Keloid to Phoenix

Normally a phoenix is born from ashes, but on Dan Golan’s arm, with a little help from Mika Lazar, the phoenix was born from keloids that he’d had on his arm most of his life. Dan, who lives in Haifa, Israel, has always been interested in tattoos, and like many young people, as a twelve year old had acne on his arms, which ended up leaving him with large keloid scars on his arm that made him quite uncomfortable.

When Dan turned eighteen he got his first tattoo, a small lizard that healed well and he’s still happy with today. While doing his three years of regular service in the Israeli military, four more tattoos followed that first one. Nonetheless, his old keloids from childhood still bothered him quite a bit, and when his military service was finished he started going to doctors to see if they could help get rid of them. They tried some creams and other treatments, but nothing helped, so he started poking around online to see if he could use his love of tattoos to solve the problem. His whole family approved of the idea, thinking a big tattoo — “a medical tattoo!” — would be great.

For his earlier tattoos Dan had gone to lower-end mall studios (“and you know this is not the BEST idea,” he admits), but for this project he knew he’d need someone with a bit more experience and began seeking a qualified tattoo artist in the North of Israel where he lived. Most of those that he contacted were unwilling to tattoo over keloids, but after some repeated recommendations from friends he found himself talking to Mika Lazar (mika-tattoo.appspot.com). Mika had never tattooed over heavy scars like Dan’s before, so she began by tattooing a small line across one of them to make sure the ink held and there was no adverse response. Since there wasn’t and the ink held perfectly, she began the process, which you can see here:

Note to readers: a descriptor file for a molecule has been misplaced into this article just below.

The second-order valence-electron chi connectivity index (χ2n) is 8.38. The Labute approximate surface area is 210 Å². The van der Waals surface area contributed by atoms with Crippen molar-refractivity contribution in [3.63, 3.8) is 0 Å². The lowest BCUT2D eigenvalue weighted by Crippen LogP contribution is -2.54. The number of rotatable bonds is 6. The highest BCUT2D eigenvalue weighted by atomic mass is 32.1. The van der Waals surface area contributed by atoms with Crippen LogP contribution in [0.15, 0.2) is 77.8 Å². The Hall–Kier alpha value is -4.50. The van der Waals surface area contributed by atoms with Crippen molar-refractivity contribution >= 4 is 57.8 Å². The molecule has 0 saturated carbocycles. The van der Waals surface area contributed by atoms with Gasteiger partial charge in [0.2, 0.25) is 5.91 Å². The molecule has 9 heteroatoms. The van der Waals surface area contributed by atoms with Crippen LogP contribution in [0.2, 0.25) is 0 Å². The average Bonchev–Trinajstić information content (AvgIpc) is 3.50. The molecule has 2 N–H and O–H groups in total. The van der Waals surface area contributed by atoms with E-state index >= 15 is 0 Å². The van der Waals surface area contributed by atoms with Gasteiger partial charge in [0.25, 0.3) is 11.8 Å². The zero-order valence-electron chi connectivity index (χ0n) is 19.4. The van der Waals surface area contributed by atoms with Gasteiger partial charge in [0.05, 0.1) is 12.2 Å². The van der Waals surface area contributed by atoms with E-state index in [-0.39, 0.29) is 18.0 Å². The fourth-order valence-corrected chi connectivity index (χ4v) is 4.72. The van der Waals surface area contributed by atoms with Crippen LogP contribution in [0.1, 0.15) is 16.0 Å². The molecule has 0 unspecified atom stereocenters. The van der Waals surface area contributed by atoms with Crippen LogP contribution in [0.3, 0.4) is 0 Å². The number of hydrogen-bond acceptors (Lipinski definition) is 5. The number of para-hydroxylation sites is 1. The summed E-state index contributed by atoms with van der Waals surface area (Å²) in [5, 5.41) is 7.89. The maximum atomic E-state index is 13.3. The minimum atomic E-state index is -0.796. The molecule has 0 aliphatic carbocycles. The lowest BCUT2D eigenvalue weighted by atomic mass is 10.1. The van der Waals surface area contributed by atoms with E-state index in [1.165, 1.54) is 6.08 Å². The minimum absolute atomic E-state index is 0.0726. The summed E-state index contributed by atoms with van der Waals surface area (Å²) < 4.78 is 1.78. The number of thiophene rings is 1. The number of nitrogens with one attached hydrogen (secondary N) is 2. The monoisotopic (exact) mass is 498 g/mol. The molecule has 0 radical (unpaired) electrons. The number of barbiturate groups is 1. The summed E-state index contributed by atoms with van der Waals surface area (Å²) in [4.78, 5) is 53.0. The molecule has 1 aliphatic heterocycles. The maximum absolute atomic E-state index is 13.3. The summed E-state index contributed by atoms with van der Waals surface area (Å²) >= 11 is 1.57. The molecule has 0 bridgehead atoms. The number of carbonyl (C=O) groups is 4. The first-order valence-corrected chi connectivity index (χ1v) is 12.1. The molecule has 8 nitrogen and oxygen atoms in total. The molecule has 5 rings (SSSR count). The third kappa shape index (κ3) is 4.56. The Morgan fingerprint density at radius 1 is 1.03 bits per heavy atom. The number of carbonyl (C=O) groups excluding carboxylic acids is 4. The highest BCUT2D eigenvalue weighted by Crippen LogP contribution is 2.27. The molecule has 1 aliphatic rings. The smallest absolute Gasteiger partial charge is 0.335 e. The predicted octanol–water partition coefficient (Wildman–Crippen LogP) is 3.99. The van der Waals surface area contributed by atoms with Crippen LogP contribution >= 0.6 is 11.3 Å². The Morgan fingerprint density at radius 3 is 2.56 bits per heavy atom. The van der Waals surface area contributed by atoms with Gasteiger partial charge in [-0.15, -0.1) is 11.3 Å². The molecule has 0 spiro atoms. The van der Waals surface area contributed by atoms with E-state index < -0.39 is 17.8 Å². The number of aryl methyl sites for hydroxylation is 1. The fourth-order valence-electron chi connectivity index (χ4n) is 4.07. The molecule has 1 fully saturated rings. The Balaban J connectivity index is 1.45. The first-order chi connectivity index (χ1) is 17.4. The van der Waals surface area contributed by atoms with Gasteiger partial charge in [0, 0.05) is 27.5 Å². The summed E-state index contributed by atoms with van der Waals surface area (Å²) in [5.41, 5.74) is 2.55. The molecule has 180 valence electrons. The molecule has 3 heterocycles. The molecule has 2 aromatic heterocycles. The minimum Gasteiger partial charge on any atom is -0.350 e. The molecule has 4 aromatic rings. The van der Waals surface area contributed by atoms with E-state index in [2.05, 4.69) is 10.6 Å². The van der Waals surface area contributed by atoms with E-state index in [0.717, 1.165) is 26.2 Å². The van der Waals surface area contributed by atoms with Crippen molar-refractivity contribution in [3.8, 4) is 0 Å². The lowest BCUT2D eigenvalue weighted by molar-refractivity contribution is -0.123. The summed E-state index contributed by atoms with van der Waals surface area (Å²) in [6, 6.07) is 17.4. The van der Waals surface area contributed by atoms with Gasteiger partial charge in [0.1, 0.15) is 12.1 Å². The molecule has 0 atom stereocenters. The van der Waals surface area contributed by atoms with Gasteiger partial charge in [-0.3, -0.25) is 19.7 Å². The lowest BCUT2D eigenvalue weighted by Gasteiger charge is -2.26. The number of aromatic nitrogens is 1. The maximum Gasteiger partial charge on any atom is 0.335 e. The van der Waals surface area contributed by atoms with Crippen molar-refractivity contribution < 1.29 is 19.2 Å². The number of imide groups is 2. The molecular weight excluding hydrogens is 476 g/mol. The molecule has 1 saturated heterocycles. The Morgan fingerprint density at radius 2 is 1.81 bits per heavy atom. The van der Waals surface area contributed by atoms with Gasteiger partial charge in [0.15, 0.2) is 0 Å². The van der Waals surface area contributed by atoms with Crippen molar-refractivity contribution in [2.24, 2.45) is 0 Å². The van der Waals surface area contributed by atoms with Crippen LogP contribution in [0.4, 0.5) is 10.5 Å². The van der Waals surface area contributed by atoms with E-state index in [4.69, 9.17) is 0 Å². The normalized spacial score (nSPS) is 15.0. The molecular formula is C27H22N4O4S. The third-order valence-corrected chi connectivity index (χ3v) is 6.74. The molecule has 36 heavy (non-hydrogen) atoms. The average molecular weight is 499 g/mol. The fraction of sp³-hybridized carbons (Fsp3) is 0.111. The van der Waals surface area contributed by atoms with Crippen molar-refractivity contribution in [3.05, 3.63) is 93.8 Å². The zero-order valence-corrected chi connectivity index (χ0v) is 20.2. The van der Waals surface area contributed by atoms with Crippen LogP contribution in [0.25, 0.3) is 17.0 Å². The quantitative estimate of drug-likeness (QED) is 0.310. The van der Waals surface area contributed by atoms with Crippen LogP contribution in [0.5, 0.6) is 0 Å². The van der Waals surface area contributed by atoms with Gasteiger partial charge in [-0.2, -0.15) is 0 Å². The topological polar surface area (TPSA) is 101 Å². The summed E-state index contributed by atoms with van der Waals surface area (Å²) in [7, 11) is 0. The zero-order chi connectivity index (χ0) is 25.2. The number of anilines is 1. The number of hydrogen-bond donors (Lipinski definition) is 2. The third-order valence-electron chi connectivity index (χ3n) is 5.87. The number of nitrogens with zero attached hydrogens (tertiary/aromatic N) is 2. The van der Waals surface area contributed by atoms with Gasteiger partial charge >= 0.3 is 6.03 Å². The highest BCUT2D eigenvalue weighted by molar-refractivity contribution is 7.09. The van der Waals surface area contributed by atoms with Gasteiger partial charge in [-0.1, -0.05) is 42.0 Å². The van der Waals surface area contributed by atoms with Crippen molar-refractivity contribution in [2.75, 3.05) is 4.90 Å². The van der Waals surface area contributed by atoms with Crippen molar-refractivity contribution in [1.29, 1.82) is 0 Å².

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The choice to do a phoenix came about as they were sitting at the studio tossing ideas back and forth until a phoenix that Mika had drawn up earlier caught Dan’s eye. The tattooing and subsequent healing was no different than any of Dan’s earlier tattoos without keloids in the mix, and the tattoo was completed over three sessions (not including the test line) — the outline, the bird, and then the final touches and background.

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Here’s how it turned out in the end. You can still see the keloids if you know they’re there, but most people won’t notice. Dan’s considering a little more tattooing to mask them entirely, and has not yet decided whether this tattoo is going to stay largely as is, or if it’s the beginning of a sleeve.

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Partial ear reconstruction with keloid removal

Since I seem to be in the mood for posting stuff about ears being chopped up today, let me share another. My friend Gabriele from Max Art Body Piercing in Rome had a client come in that had a large open lobe that had been previously scalpeled (Ludovico’s ears were 2″ last time I remember them) — as you can tell from the distinctive shape, a “U”-loop of flesh hanging down from the ear — and also had a keloid covering a solid area of it’s upper-outside edge that the client wanted excised, complicating the procedure. To make the procedure even more tricky, they wanted to keep the piercing, but alter its shape and reduce its size. To accomplish all of this, Gabriele cut out the body of the keloid and closed the wound, as well as removing part of the lobe “worm” to tighten the ear to the new size. The jewelry used for the healing is glass with silicone o-rings. Glass is an ideal material, but for some people the o-rings can cause irritation (and must be kept clean to avoid a build up of waste — and becoming a home for bacteria), so the client will have to keep an eye on that. The bruising in the third photo went away quickly, the tissue relaxed, and healing is going well so far.

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